There’s nothing like God communicating with us. It beats everything. When I come home from church and I know I’ve heard from him, it gives me a recharge to my batteries like nothing else. I guess it’s a bit like being away from home and getting a letter from your loved one. It is better than hearing a great talk – though it’s one of my favourite ways to hear from him as I listen – and that sense of connection with him is better than any wonderful song, though that says a lot, because I love to connect with God as I listen to our wonderful musicians play and sing worship. When we stop talking, or singing, and we just listen, it’s wonderful what God can do.
I say just listen, but actually I’m finding lately that what activates hearing from God is starting a conversation with him. Trying to blank my mind is no good – it blanks it – while God’s trying to fill it!
It turns out that God is maybe not that interested in making big pronouncements from on high. Because I seem to hear from him more easily when I engage with him and I do that best by dialogue. Talking at him doesn’t work – it needs to be real dialogue – saying (thinking) something and actually listening for an answer, thinking about it, then responding back to God.
We are all on this journey of discovering that takes faith. It’s not (normally) an audible voice of God. From a technical point of view, I’m aware that hearing is an auditory event and a neurological event, and from what I can tell, when most people ‘hear’ from God they are sensing it as a neurological ‘hearing’, they are not sensing it as sound from somewhere. I have never yet literally heard God’s voice – as in, looking around wondering who said that (but people in the Bible did, and I’ve met real,live people who have experienced just that). But I have heard everything but. As in, it wasn’t through my ears, but my brain processed it as a heard thing. It was as surprising and as clear as day, and he said ‘Look up!’ On that occasion it was unmissable, but I still needed to believe that it just happened, not dismiss it. I confess I sort of acknowledged it, then turned back to what I had been doing, thinking, ‘funny…that’s nice’. It didn’t occur to me God wanted dialogue.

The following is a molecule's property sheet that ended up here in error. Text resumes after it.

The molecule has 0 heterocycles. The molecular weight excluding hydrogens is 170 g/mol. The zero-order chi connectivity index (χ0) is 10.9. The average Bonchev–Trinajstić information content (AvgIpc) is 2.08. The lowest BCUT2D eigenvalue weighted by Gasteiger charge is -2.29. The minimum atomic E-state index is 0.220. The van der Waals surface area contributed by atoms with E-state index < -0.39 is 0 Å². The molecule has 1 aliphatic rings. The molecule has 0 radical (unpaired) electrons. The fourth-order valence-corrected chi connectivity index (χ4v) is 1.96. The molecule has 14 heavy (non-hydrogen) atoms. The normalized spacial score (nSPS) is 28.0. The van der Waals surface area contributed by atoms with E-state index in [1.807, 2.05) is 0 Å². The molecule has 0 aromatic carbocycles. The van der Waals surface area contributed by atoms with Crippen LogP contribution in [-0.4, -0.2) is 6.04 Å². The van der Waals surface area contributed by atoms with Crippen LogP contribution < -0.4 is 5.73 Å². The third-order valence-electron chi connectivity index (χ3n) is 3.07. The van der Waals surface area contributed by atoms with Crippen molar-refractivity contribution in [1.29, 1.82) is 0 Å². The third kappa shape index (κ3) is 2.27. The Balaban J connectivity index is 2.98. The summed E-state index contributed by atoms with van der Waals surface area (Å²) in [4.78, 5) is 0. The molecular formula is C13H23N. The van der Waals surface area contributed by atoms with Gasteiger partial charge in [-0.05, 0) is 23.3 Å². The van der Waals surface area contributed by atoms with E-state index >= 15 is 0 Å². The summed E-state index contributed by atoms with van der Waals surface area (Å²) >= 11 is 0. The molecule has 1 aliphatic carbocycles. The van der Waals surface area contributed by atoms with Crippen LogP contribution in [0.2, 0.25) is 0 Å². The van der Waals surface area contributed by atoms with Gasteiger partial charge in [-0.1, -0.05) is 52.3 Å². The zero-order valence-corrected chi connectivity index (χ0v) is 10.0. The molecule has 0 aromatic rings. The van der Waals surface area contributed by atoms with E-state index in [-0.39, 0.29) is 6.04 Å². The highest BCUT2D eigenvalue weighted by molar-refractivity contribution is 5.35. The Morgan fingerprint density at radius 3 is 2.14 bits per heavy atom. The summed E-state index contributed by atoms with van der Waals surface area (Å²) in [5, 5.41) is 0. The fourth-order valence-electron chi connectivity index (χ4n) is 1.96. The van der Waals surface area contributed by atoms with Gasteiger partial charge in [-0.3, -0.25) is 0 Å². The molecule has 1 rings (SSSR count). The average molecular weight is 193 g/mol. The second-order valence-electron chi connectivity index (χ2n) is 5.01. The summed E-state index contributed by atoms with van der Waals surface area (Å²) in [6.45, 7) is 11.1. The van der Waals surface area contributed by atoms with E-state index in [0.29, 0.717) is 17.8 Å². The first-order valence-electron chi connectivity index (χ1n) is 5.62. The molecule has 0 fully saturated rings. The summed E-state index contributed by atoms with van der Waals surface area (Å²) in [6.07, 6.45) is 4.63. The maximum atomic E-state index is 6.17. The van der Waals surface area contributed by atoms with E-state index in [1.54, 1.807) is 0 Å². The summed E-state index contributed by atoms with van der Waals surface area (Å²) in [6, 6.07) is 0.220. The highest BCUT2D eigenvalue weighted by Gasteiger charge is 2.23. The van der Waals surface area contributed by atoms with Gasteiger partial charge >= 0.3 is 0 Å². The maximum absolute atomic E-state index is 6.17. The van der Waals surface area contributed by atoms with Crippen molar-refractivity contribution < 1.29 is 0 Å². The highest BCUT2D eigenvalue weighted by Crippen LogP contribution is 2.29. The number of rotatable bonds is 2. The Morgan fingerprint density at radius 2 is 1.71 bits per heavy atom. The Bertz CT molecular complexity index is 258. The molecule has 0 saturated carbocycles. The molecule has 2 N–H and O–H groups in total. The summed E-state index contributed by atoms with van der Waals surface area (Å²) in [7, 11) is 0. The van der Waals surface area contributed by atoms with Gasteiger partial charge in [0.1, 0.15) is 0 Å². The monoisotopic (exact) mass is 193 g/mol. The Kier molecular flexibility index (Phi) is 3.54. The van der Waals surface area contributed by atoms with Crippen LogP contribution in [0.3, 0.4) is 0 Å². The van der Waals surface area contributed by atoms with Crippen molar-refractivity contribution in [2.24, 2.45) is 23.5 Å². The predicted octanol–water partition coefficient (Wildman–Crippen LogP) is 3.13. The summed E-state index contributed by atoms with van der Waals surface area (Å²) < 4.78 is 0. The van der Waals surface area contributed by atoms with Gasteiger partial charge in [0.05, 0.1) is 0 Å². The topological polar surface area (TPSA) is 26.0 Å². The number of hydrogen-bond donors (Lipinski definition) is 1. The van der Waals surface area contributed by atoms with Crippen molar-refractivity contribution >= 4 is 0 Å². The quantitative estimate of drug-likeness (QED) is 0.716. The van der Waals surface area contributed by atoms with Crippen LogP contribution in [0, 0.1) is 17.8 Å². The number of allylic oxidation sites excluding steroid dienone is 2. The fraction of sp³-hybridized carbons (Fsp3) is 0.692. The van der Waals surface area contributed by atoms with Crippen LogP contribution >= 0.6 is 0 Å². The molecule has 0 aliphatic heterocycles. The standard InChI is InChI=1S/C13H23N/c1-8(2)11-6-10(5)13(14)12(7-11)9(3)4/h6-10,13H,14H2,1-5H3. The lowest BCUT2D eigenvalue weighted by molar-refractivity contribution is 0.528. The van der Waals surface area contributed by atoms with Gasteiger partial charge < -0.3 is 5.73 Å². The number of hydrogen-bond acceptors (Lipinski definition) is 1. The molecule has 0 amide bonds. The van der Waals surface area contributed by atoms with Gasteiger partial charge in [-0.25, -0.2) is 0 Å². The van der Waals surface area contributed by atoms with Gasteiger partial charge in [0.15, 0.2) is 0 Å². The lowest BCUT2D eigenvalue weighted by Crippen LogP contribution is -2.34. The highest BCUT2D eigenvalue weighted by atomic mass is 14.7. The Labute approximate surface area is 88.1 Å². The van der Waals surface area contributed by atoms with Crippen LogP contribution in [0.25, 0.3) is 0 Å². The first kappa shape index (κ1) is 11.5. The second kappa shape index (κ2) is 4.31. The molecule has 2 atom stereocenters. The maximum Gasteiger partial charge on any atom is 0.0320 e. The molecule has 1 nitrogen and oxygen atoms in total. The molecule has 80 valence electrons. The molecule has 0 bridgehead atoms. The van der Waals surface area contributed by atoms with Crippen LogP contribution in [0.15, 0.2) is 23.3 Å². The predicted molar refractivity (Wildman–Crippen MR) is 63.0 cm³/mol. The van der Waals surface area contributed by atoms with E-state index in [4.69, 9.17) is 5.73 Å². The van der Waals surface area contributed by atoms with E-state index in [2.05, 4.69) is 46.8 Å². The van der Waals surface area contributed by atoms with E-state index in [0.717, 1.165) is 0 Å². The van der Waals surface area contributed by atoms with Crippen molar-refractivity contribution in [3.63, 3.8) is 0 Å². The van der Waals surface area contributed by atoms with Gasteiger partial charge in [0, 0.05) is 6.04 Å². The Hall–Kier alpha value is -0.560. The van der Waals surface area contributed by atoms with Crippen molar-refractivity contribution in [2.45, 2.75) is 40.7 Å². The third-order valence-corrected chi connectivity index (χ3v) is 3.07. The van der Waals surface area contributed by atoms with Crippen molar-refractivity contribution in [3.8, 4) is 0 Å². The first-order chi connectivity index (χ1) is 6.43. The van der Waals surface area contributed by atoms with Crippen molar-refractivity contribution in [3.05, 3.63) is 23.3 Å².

That was years ago, and I spent a lot of time not taking any notice of that good advice (or rather, command). But it’s been my favourite subject matter since then, to find out how we can engage with God.
It’s so important not to be prescriptive with others, or ourselves, about how hearing from God ‘should’ be done. We are multi-faceted human beings, created for a relationship with a God who exceeds our understanding.
But today as the worship band played I had a number of scenarios play out in my imagination. and I asked God about them, and felt that I heard back. I’ll call that a conversation.
Jesus said, ‘My sheep know my voice’.
We hear a friend talking about something, and a phrase stands out. Almost like watching a movie and realising a character has spoken the key theme – it registers in your brain with extra importance. That’s what it’s often like.
It may be in reading the Bible – a word or a phrase lodges in your brain as if it were highlighted.
Through the world around us. God made people and he made the natural world. He often speaks to us in visual parables as well, if we’re listening. We see a bridge over a street and something registers in us that later we find we recall, perhaps as we consider our role between two organisations. God uses circumstances and ‘coincidences’ in a similar way to grab our attention.
I’m struck that believing in God is much more concrete an experience and more fun that I ever imagined when I was a teenager.
Today I felt like God was equipping me for something, and soon he gave me the opportunity to join up with other people praying for someone’s torn calf muscle to be healed. By then I felt full of confidence in God. As we commanded the pain to leave and the calf to be healed, to the man’s delight and surprise, the pain went down from a 10 to a 5, and where he had not been able to even put his foot to the floor, he was able to put partial weight on it by the time we stopped praying, so we prayed that Jesus would continue to mend it as he rested overnight. It’s totally outrageous from a human point of view, of course, because people alone cannot heal by words. But we’re not alone. What a great God.